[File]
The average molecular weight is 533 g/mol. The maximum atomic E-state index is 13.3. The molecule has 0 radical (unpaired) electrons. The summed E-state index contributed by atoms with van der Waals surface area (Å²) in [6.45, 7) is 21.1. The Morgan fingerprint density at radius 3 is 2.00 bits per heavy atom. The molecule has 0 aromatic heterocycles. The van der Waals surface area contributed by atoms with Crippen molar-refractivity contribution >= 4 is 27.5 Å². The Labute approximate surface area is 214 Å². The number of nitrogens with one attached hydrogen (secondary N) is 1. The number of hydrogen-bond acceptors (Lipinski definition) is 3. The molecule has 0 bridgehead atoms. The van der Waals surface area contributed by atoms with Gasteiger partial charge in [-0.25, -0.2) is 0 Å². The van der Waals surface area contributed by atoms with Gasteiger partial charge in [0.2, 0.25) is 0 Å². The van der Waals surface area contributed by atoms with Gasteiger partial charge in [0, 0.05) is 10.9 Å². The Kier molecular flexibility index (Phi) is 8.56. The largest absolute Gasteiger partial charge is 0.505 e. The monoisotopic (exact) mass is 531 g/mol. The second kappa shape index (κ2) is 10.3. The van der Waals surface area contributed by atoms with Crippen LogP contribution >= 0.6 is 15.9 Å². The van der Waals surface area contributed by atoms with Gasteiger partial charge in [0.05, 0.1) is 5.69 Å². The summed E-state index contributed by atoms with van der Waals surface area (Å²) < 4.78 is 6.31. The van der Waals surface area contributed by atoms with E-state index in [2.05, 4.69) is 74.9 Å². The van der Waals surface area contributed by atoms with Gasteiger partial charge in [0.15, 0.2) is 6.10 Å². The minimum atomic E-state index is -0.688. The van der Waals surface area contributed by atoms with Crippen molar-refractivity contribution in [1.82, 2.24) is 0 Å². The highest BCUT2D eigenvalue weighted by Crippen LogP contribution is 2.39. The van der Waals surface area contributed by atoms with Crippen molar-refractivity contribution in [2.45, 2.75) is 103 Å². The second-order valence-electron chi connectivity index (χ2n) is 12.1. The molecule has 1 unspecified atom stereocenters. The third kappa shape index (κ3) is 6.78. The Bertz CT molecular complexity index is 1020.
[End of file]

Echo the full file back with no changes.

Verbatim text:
The average molecular weight is 533 g/mol. The maximum atomic E-state index is 13.3. The molecule has 0 radical (unpaired) electrons. The summed E-state index contributed by atoms with van der Waals surface area (Å²) in [6.45, 7) is 21.1. The Morgan fingerprint density at radius 3 is 2.00 bits per heavy atom. The molecule has 0 aromatic heterocycles. The van der Waals surface area contributed by atoms with Crippen molar-refractivity contribution >= 4 is 27.5 Å². The Labute approximate surface area is 214 Å². The number of nitrogens with one attached hydrogen (secondary N) is 1. The number of hydrogen-bond acceptors (Lipinski definition) is 3. The molecule has 0 bridgehead atoms. The van der Waals surface area contributed by atoms with Gasteiger partial charge in [-0.25, -0.2) is 0 Å². The van der Waals surface area contributed by atoms with Gasteiger partial charge in [0.2, 0.25) is 0 Å². The van der Waals surface area contributed by atoms with Gasteiger partial charge in [0, 0.05) is 10.9 Å². The Kier molecular flexibility index (Phi) is 8.56. The largest absolute Gasteiger partial charge is 0.505 e. The monoisotopic (exact) mass is 531 g/mol. The second kappa shape index (κ2) is 10.3. The van der Waals surface area contributed by atoms with Crippen LogP contribution >= 0.6 is 15.9 Å². The van der Waals surface area contributed by atoms with Gasteiger partial charge in [0.05, 0.1) is 5.69 Å². The summed E-state index contributed by atoms with van der Waals surface area (Å²) < 4.78 is 6.31. The van der Waals surface area contributed by atoms with E-state index in [2.05, 4.69) is 74.9 Å². The van der Waals surface area contributed by atoms with Gasteiger partial charge in [0.15, 0.2) is 6.10 Å². The minimum atomic E-state index is -0.688. The van der Waals surface area contributed by atoms with Crippen molar-refractivity contribution in [1.82, 2.24) is 0 Å². The highest BCUT2D eigenvalue weighted by Crippen LogP contribution is 2.39. The van der Waals surface area contributed by atoms with Crippen molar-refractivity contribution in [2.45, 2.75) is 103 Å². The second-order valence-electron chi connectivity index (χ2n) is 12.1. The molecule has 1 unspecified atom stereocenters. The third kappa shape index (κ3) is 6.78. The Bertz CT molecular complexity index is 1020.